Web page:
When your child takes the crayons out of the closet and draws on the living Time-Out-Main-Landscaperoom walls, a common reaction would be to put him or her in time-out. After the time-out, your child goes back and draws on the walls again. What is happening? Sometimes, time-outs aren’t the best way to show your child what’s appropriate or inappropriate.

What is a time-out?

A time-out is a procedure that is used to decrease future occurrences of a specific behavior (e.g., drawing on the walls with crayons). There are many types of time-out procedures that can be utilized.

A time-out can be beneficial when the “cause” of the behavior is determined. A child engages in these behaviors to communicate his or her wants/needs. For example, if Jessie is playing on the playground with her peers and kicks David, Jessie may be attempting to remove David from playing on the jungle gym or gain attention from David to play with him. It’s important to pay attention to what happens right before and right after the behaviors occurs to help determine what your child is communicating to you.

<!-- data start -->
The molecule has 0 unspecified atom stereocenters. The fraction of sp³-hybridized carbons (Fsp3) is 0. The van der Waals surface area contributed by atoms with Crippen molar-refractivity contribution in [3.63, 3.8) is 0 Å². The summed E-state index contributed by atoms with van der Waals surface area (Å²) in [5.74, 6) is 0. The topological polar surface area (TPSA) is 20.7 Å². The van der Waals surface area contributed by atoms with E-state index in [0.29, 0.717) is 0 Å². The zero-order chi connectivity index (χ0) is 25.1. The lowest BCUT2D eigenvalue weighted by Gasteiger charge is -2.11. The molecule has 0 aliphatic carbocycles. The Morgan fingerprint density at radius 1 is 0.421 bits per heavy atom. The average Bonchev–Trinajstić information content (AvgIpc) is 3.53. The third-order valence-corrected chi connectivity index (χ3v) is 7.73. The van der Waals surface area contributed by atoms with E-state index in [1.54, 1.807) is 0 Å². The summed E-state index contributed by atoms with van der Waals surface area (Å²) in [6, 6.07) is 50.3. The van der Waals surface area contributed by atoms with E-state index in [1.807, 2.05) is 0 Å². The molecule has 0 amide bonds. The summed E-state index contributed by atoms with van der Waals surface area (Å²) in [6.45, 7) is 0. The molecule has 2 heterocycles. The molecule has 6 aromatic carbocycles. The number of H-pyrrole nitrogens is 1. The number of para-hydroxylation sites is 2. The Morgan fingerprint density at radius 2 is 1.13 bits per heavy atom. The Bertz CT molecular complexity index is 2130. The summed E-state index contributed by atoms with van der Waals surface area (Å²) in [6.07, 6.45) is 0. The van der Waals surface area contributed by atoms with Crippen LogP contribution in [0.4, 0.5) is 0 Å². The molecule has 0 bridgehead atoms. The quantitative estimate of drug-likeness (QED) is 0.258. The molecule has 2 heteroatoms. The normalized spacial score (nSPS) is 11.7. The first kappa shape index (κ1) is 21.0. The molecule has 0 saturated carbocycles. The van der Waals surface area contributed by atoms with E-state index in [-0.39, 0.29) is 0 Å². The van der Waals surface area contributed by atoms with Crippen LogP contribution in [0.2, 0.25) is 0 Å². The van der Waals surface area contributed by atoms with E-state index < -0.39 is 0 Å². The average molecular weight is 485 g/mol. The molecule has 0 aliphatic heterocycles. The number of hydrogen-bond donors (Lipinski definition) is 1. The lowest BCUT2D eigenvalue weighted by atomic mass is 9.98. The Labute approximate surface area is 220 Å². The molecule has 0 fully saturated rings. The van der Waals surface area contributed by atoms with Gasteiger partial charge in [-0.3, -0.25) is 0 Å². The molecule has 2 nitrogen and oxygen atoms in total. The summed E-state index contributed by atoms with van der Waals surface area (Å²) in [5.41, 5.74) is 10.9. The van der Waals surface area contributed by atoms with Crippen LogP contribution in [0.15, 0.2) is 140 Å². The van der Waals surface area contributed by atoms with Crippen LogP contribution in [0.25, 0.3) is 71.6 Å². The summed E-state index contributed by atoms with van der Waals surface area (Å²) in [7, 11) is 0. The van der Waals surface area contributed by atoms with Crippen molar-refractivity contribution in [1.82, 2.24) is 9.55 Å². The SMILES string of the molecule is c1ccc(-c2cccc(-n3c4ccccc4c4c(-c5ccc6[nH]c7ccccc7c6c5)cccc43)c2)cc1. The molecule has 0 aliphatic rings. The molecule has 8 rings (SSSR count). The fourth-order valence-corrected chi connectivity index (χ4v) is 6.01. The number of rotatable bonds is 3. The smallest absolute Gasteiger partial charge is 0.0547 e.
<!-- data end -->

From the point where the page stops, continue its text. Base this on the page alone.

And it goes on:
Time-outs can be harmful when the person implementing the procedure overuses it and it becomes his or her “go-to” method for all target behaviors. Since time-outs are used to remove reinforcement for a portion of time, the procedure does not teach positive behaviors that the child can engage in instead.

There is evidence that time-out procedures are effective, however; other less restrictive methods, such as reinforcement, can be just as effective in isolation or in combination with time-outs.

What can you do other than a time-out?

Since time-outs can be very restrictive, interventions that include reinforcement and proactive procedures can help decrease the future occurrences of a problem behavior. They can also help reduce the need to use time-outs. Here are a few strategies that can help reduce problem behaviors:

Proactive Procedures (procedures that occur before a behavior):

  • Provide choices for activities/items (when possible): Select between two and three choices at one time to avoid overwhelming the child.